Jamila Thomas and Brianna Agyemang made no mention of silence, let alone a black box, when they called on their peers in the music industry to devote Tuesday, June 2nd, to a new initiative, #TheShowMustBePaused. The idea was to force the industry — which is built on black talent, but still largely run by white people — to take a long look at itself and consider, perhaps, where the same white supremacy and privilege that led to the killings of George Floyd, Breonna Taylor, Ahmaud Arbery, and others, may be lurking in its own structures and practices.
But by Tuesday, the idea behind #TheShowMustBePaused had spread beyond the music industry and was being widely referred to as Blackout Tuesday. Thomas and Agyemang’s call to pause business as usual for a day of reflection had morphed into a vague notion of a social media blackout — an expression of silence in solidarity with protesters and people of color that took the form of a black square. As it turned out, many of the black squares posted by artists, labels, brands, celebrities, and individuals were also tagged #BlackLivesMatter, and the deluge ended up burying crucial information and resources for protesters and organizers.
“This is not helping us. bro who the hell thought of this??” Lil Nas X tweeted in response to the black square backfire, echoing a growing chorus of displeasure among artists. “Ppl need to see what’s going on.” (The rapper would later add, “What if we posted donation and petitions links on instagram all at the same time instead of pitch black images.”)
The mistake capped off a confusing four days for the music industry as it tried to find a proper response to the latest spate of police killings of unarmed black people and nationwide protests. When Thomas and Agyemang, two black women and music-industry vets, shared their idea for #TheShowMustBePaused late last week, they wrote in an opening salvo that their mission was to “hold the industry at large, including major corporations and their partners who benefit from the efforts, struggles and successes of Black people accountable. To that end, it is the obligation of these entities to protect and empower the Black communities that have made them disproportionately wealthy in ways that are measurable and transparent.”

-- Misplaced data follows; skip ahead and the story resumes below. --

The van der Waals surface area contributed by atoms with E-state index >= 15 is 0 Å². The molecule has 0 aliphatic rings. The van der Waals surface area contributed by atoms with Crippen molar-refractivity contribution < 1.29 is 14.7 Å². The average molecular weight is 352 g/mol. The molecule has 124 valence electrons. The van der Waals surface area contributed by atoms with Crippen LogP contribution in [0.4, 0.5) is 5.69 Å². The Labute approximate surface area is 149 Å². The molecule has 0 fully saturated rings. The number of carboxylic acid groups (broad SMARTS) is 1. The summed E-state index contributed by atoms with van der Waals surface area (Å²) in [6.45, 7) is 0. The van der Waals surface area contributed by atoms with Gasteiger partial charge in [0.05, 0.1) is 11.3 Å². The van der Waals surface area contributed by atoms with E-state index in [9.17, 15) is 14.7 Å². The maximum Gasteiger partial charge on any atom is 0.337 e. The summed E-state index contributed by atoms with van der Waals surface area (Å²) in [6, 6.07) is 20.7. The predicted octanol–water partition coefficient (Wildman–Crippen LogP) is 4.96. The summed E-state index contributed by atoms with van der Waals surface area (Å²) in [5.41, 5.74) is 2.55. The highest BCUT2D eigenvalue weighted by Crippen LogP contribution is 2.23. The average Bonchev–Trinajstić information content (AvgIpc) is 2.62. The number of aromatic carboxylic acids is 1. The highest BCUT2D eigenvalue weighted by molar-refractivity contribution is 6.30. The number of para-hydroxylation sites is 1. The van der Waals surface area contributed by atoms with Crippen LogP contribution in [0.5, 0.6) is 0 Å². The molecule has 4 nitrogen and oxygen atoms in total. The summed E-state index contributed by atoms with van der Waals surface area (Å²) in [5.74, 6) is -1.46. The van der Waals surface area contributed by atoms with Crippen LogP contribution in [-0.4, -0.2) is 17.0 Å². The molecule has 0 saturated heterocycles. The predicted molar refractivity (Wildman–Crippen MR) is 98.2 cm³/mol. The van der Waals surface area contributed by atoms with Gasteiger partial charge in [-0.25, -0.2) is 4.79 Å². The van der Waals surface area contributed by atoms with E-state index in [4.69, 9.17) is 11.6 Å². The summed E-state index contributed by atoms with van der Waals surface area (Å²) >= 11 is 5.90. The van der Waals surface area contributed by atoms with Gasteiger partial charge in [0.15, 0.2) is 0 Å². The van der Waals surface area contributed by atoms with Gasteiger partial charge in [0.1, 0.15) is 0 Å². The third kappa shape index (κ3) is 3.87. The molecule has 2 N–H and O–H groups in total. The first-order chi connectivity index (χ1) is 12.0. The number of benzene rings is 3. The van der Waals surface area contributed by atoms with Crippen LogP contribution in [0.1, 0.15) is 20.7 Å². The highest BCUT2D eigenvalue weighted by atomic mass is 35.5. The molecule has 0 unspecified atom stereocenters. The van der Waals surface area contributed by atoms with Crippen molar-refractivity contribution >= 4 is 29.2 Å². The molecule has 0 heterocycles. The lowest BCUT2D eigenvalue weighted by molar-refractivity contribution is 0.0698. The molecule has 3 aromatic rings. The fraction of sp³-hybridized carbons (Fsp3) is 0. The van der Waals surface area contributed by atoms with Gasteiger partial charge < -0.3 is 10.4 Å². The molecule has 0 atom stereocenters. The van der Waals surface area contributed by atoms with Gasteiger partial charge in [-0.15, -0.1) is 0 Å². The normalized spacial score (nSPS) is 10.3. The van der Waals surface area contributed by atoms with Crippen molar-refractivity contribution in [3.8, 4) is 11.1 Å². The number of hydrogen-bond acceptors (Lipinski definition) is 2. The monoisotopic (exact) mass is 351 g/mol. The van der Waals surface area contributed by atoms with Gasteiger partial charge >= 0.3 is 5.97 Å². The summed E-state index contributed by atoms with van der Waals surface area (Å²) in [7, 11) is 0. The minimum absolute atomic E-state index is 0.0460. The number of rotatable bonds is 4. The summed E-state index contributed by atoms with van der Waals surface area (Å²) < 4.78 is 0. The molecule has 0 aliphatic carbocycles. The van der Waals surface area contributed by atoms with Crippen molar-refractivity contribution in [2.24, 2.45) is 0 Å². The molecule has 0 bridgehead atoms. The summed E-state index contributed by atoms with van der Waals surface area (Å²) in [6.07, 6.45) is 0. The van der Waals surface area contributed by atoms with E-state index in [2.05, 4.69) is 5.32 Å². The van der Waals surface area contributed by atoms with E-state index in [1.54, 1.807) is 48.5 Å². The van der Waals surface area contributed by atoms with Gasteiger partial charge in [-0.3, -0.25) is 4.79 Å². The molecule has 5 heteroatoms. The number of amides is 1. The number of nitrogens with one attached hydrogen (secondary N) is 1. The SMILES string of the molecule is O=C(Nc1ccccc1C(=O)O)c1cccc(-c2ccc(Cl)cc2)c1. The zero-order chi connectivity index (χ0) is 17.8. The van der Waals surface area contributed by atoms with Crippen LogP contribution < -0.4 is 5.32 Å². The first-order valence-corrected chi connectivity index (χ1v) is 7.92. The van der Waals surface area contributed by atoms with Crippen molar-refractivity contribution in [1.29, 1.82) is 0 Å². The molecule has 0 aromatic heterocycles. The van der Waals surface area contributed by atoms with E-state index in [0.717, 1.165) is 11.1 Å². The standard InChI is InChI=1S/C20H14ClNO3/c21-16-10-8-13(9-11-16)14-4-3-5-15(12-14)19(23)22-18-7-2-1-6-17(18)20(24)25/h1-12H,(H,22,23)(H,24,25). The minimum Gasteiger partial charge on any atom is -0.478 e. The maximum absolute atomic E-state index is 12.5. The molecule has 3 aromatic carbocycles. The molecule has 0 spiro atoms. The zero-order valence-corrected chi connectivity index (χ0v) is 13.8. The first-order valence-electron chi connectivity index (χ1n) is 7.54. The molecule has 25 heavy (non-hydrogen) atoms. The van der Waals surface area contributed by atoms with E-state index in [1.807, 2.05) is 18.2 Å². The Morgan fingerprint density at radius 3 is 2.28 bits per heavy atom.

As protests and police violence intensified over the weekend, the major labels — Warner Music, Sony Music, and Universal Music — and their imprints signed on to the initiative. In social media posts and internal memos to staff, they decried racism and injustice, and said that they would spend Tuesday forgoing work to come up with plans of action, causes to support, and/or task forces to form. Soon, companies like Spotify, Apple Music, TikTok, and SiriusXM, as well as the Recording Academy and major talent agencies like WME and CAA, shared similar statements, stating they too would observe Blackout Tuesday.
What exactly that meant, however, was up for debate, and the more momentum Blackout Tuesday gained, the further it seemed to grow from Thomas and Agyemang’s original intentions.
In the days before Blackout Tuesday, participating labels and corporations scrambled to make their subsequent actions align with their posted rhetoric. TikTok offered one of the more comprehensive plans on how they would observe the day, pledging $3 million from their Community Relief Fund to various nonprofits that offer aid to black communities. They also addressed recent criticisms of the app, some of which predated the protests, including an apology to black creators who felt unsupported, and another for a glitch that disrupted the #BlackLivesMatter and #GeorgeFloyd hashtags.
— theshowmustbepaused (@pausetheshow) June 1, 2020
Live Nation gave an undisclosed amount to the Equal Justice Initiative, while Sony said it would match employee donations to more than 30 social-justice charities throughout June. On Wednesday, Warner Music Group and the foundation run by its primary owner, Len Blavatnik, announced a $100 million fund benefiting causes “related to the music industry, social justice and campaigns against violence and racism.” Other labels like RCA and Interscope Geffen A&M pledged donations as well, though neither specified specific groups or dollar amounts.